Why We Need Literature To Teach Tech - National Council of Teachers of English
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Why We Need Literature To Teach Tech

This post was written by NCTE member Marissa E. King. 


To prepare students for the tech-heavy future, schools often turn to STEM with its promise of popular college majors and well-paying careers.

But when it comes to preparing students for thoughtful, responsible technology use, English teachers have an important role too.

Using English class to teach technology isn’t about adding coding skills to a Don Quixote unit or foregoing essays to focus on the hottest new social media app. To prepare for the future, students need to develop critical technology thinking alongside more traditional how-to skills.

After all, being a competent smartphone user doesn’t prepare students to consider the costs of too much time glued to the screen. The skills to program voice recognition software don’t help you assess the privacy risks or the legal implications.

Literature provides rich opportunities to teach critical technology thinking beyond the typical dystopian novels or Frankensteinian warnings of out-of-control creations.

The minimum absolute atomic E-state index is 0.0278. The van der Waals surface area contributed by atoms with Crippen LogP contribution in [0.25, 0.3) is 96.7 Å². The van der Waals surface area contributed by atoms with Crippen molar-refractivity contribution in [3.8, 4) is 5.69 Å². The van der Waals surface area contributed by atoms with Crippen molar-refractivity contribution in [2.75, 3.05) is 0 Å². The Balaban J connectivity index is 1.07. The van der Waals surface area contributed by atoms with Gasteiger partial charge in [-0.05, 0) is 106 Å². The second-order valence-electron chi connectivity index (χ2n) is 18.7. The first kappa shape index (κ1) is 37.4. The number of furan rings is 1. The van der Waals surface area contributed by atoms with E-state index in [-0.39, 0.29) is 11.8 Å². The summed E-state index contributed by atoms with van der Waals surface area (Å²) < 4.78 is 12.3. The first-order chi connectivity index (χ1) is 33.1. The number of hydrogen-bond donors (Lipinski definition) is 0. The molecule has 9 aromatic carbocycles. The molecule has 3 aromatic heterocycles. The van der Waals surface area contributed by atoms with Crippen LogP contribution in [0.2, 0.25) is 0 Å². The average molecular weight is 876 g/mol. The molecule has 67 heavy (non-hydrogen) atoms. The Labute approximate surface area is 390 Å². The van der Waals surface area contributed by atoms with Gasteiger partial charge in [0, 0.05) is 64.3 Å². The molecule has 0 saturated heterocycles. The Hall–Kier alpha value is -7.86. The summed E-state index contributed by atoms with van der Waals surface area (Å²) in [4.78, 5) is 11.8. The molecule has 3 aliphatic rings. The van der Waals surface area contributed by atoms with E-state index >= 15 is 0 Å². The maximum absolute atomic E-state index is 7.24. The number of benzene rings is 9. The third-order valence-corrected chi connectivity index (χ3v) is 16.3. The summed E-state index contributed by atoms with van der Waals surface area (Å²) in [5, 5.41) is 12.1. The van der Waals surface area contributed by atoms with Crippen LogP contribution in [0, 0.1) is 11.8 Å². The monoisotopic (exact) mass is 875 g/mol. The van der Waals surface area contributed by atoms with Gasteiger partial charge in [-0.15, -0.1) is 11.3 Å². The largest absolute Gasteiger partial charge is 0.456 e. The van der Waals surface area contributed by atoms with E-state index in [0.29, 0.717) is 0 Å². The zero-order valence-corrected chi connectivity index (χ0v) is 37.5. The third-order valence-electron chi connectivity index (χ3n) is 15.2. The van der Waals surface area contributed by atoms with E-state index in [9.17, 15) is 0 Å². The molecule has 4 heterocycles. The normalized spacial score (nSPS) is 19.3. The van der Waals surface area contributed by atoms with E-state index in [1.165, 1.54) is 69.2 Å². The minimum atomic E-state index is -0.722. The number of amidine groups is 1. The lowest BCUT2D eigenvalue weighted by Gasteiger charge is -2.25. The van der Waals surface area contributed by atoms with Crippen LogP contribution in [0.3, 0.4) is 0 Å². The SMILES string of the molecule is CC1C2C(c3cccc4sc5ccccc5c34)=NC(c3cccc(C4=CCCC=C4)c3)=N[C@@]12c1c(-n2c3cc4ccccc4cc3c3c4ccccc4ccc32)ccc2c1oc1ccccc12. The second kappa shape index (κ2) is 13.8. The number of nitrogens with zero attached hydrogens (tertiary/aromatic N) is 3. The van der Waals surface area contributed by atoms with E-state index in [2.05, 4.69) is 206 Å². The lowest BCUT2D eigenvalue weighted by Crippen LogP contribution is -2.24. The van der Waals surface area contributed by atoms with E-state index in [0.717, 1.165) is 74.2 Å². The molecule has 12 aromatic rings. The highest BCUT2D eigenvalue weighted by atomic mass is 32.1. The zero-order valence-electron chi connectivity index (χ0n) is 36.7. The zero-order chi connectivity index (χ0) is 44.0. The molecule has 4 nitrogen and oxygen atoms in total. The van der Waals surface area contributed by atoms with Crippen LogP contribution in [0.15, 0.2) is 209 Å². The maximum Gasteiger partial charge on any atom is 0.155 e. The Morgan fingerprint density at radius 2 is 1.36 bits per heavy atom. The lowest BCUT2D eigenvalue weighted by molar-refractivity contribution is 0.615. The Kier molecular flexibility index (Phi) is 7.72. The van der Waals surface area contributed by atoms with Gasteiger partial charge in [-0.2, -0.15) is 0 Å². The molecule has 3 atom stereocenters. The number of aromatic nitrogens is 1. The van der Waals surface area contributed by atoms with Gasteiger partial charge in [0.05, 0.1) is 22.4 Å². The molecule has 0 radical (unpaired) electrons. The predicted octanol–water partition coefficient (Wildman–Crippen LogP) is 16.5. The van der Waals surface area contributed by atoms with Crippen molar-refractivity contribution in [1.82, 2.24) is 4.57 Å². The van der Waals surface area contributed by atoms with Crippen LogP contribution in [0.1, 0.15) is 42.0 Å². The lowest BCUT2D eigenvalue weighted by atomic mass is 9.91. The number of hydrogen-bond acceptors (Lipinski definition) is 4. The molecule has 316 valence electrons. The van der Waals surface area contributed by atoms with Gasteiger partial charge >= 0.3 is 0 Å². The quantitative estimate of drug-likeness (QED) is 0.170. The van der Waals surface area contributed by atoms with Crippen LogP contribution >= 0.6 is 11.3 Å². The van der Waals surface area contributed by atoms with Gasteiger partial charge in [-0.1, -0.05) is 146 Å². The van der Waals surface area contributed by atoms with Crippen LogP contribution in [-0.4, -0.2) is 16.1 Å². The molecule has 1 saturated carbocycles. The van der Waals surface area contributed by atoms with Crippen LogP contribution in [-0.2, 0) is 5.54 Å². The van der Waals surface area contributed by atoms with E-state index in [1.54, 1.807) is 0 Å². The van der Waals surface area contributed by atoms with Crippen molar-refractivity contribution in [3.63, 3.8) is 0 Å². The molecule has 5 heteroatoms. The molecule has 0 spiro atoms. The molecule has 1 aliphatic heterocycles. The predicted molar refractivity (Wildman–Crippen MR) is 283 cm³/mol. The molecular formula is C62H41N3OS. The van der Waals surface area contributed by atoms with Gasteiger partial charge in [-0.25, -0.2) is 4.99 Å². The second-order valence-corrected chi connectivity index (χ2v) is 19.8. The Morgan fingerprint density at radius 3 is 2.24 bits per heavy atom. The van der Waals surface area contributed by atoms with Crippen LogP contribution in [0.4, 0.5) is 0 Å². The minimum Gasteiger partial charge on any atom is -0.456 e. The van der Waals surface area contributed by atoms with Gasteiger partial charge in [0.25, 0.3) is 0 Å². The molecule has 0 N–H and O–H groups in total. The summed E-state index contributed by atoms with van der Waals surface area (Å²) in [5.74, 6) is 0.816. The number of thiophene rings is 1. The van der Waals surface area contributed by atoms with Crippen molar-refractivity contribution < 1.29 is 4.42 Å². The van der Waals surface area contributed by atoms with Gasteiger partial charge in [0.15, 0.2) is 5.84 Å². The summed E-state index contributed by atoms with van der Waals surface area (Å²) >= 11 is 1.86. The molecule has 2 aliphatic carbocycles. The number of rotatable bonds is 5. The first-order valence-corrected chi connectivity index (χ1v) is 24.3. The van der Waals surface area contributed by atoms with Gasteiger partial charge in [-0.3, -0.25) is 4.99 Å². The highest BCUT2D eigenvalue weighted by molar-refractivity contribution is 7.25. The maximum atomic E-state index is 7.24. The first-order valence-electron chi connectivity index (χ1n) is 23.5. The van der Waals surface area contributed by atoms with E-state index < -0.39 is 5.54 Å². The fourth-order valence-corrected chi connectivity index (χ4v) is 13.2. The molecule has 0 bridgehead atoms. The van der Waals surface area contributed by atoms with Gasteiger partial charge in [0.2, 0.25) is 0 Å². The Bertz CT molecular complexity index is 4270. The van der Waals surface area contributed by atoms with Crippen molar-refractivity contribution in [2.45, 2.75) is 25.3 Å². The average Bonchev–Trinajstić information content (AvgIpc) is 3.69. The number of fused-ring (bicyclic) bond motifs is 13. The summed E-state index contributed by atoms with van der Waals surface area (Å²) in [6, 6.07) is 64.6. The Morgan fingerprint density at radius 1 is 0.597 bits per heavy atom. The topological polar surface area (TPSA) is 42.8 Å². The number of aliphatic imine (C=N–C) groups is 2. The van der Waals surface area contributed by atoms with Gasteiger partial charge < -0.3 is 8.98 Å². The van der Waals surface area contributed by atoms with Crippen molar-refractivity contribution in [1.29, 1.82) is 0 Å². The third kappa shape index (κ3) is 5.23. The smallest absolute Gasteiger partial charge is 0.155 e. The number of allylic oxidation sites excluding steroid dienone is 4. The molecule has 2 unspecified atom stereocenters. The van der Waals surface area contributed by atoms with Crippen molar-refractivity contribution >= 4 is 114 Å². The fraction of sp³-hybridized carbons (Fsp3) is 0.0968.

A pre-internet text, for example, offers a perfect occasion to help students consider how technology has changed the human experience.

Here’s one example from my fifth-grade classroom: To foster critical technology thinking we study the young Sam Gribley, protagonist of Jean Craighead George’s 1959 novel My Side of the Mountain. In his pre-Internet life, Sam ekes out a life alone in the Catskill Mountains. He spies on animals for food source clues (instead of watching a Youtube tutorial on how to forage for food.) He befriends animals and observes the weather (instead of using social media.)

Sam’s coming-of-age story offers a reference point to examine how technology influences our lives. How would Sam’s life be different if he could find a website on building a fire instead of using trial and error? Would he be able to bask in the solitude of the woods if he had to find a way to charge his phone every day or so?

Choosing texts that help students become thoughtful digital consumers should start at your own bookshelves and curriculum units.

Are you teaching J.D. Salinger’s Catcher in the Rye?

Perhaps this year you can pause to discuss how social media or the ease of digital photography might have changed protagonist Holden Caulfield’s experimental adolescence. In the 1950’s setting, Holden’s missteps and curiosities weren’t forever documented on an Instagram comment or a screenshot of a text message exchange.

Whatever text you choose, expand student thinking beyond the how-to of technology. Instead, use literature to examine how technology shapes and changes the way we live.



Marissa King teaches 5th graders in Tulsa, Oklahoma,  and is a 2017 Yale National Fellow. Her favorite technology is the insulated coffee mug. Find her on Twitter: @KingMarissaE